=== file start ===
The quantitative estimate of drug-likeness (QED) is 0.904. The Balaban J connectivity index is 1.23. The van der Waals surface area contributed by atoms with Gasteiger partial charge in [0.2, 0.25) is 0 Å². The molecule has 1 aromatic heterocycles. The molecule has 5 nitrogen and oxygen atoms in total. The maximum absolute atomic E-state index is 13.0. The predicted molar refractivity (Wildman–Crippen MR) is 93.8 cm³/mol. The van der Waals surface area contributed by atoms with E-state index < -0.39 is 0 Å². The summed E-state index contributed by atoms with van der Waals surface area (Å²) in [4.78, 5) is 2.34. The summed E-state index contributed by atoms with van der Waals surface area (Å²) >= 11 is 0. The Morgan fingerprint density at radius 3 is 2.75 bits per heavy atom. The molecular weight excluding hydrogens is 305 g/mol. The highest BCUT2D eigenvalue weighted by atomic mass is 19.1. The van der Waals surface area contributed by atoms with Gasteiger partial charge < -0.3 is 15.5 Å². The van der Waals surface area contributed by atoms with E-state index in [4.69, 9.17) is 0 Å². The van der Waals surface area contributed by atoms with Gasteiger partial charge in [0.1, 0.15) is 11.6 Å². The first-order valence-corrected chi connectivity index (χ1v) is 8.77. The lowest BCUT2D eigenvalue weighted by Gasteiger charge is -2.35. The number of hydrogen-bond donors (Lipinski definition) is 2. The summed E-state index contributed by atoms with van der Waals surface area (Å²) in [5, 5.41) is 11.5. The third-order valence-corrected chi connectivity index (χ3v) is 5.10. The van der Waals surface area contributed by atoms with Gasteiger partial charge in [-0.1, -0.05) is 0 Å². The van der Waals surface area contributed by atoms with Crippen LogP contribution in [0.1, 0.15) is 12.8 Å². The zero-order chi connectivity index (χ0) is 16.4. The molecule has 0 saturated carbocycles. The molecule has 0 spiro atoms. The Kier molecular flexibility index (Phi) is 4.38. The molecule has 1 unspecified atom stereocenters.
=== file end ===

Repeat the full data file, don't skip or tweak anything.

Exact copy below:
The quantitative estimate of drug-likeness (QED) is 0.904. The Balaban J connectivity index is 1.23. The van der Waals surface area contributed by atoms with Gasteiger partial charge in [0.2, 0.25) is 0 Å². The molecule has 1 aromatic heterocycles. The molecule has 5 nitrogen and oxygen atoms in total. The maximum absolute atomic E-state index is 13.0. The predicted molar refractivity (Wildman–Crippen MR) is 93.8 cm³/mol. The van der Waals surface area contributed by atoms with E-state index < -0.39 is 0 Å². The summed E-state index contributed by atoms with van der Waals surface area (Å²) in [4.78, 5) is 2.34. The summed E-state index contributed by atoms with van der Waals surface area (Å²) >= 11 is 0. The Morgan fingerprint density at radius 3 is 2.75 bits per heavy atom. The molecular weight excluding hydrogens is 305 g/mol. The highest BCUT2D eigenvalue weighted by atomic mass is 19.1. The van der Waals surface area contributed by atoms with Gasteiger partial charge < -0.3 is 15.5 Å². The van der Waals surface area contributed by atoms with E-state index in [4.69, 9.17) is 0 Å². The van der Waals surface area contributed by atoms with Gasteiger partial charge in [0.1, 0.15) is 11.6 Å². The first-order valence-corrected chi connectivity index (χ1v) is 8.77. The lowest BCUT2D eigenvalue weighted by Gasteiger charge is -2.35. The number of hydrogen-bond donors (Lipinski definition) is 2. The summed E-state index contributed by atoms with van der Waals surface area (Å²) in [5, 5.41) is 11.5. The third-order valence-corrected chi connectivity index (χ3v) is 5.10. The van der Waals surface area contributed by atoms with Gasteiger partial charge in [-0.1, -0.05) is 0 Å². The van der Waals surface area contributed by atoms with Crippen LogP contribution in [0.1, 0.15) is 12.8 Å². The zero-order chi connectivity index (χ0) is 16.4. The molecule has 0 saturated carbocycles. The molecule has 0 spiro atoms. The Kier molecular flexibility index (Phi) is 4.38. The molecule has 1 unspecified atom stereocenters.